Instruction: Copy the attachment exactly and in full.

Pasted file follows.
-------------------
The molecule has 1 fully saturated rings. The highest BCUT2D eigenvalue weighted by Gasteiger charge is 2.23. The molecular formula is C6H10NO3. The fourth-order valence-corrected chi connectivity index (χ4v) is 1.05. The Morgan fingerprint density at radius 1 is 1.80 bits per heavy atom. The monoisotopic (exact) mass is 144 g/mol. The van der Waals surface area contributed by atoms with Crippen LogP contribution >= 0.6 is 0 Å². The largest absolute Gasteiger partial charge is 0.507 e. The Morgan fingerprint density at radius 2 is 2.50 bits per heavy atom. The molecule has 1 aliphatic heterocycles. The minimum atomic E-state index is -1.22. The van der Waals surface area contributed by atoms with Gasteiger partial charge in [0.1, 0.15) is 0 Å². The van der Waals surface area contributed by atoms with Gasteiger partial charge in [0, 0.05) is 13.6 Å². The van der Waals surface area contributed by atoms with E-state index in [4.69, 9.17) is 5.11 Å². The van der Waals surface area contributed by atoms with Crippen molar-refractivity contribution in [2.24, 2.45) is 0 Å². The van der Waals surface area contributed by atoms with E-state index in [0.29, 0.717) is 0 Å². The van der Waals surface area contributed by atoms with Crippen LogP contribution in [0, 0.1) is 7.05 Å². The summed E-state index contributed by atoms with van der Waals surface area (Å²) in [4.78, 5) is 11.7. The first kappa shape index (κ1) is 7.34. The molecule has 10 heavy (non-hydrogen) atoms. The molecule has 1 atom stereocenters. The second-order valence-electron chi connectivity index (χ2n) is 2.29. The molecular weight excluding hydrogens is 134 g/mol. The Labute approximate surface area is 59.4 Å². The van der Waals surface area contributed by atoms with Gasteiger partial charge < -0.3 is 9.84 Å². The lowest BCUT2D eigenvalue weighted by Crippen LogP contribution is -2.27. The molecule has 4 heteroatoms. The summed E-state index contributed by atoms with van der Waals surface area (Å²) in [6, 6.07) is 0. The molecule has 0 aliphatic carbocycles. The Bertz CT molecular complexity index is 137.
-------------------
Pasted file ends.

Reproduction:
The molecule has 1 fully saturated rings. The highest BCUT2D eigenvalue weighted by Gasteiger charge is 2.23. The molecular formula is C6H10NO3. The fourth-order valence-corrected chi connectivity index (χ4v) is 1.05. The Morgan fingerprint density at radius 1 is 1.80 bits per heavy atom. The monoisotopic (exact) mass is 144 g/mol. The van der Waals surface area contributed by atoms with Crippen LogP contribution >= 0.6 is 0 Å². The largest absolute Gasteiger partial charge is 0.507 e. The Morgan fingerprint density at radius 2 is 2.50 bits per heavy atom. The molecule has 1 aliphatic heterocycles. The minimum atomic E-state index is -1.22. The van der Waals surface area contributed by atoms with Gasteiger partial charge in [0.1, 0.15) is 0 Å². The van der Waals surface area contributed by atoms with Gasteiger partial charge in [0, 0.05) is 13.6 Å². The van der Waals surface area contributed by atoms with E-state index in [4.69, 9.17) is 5.11 Å². The van der Waals surface area contributed by atoms with Crippen molar-refractivity contribution in [2.24, 2.45) is 0 Å². The van der Waals surface area contributed by atoms with E-state index in [0.29, 0.717) is 0 Å². The van der Waals surface area contributed by atoms with Crippen LogP contribution in [0, 0.1) is 7.05 Å². The summed E-state index contributed by atoms with van der Waals surface area (Å²) in [4.78, 5) is 11.7. The first kappa shape index (κ1) is 7.34. The molecule has 10 heavy (non-hydrogen) atoms. The molecule has 1 atom stereocenters. The second-order valence-electron chi connectivity index (χ2n) is 2.29. The molecular weight excluding hydrogens is 134 g/mol. The Labute approximate surface area is 59.4 Å². The van der Waals surface area contributed by atoms with Gasteiger partial charge < -0.3 is 9.84 Å². The lowest BCUT2D eigenvalue weighted by Crippen LogP contribution is -2.27. The molecule has 4 heteroatoms. The summed E-state index contributed by atoms with van der Waals surface area (Å²) in [6, 6.07) is 0. The molecule has 0 aliphatic carbocycles. The Bertz CT molecular complexity index is 137.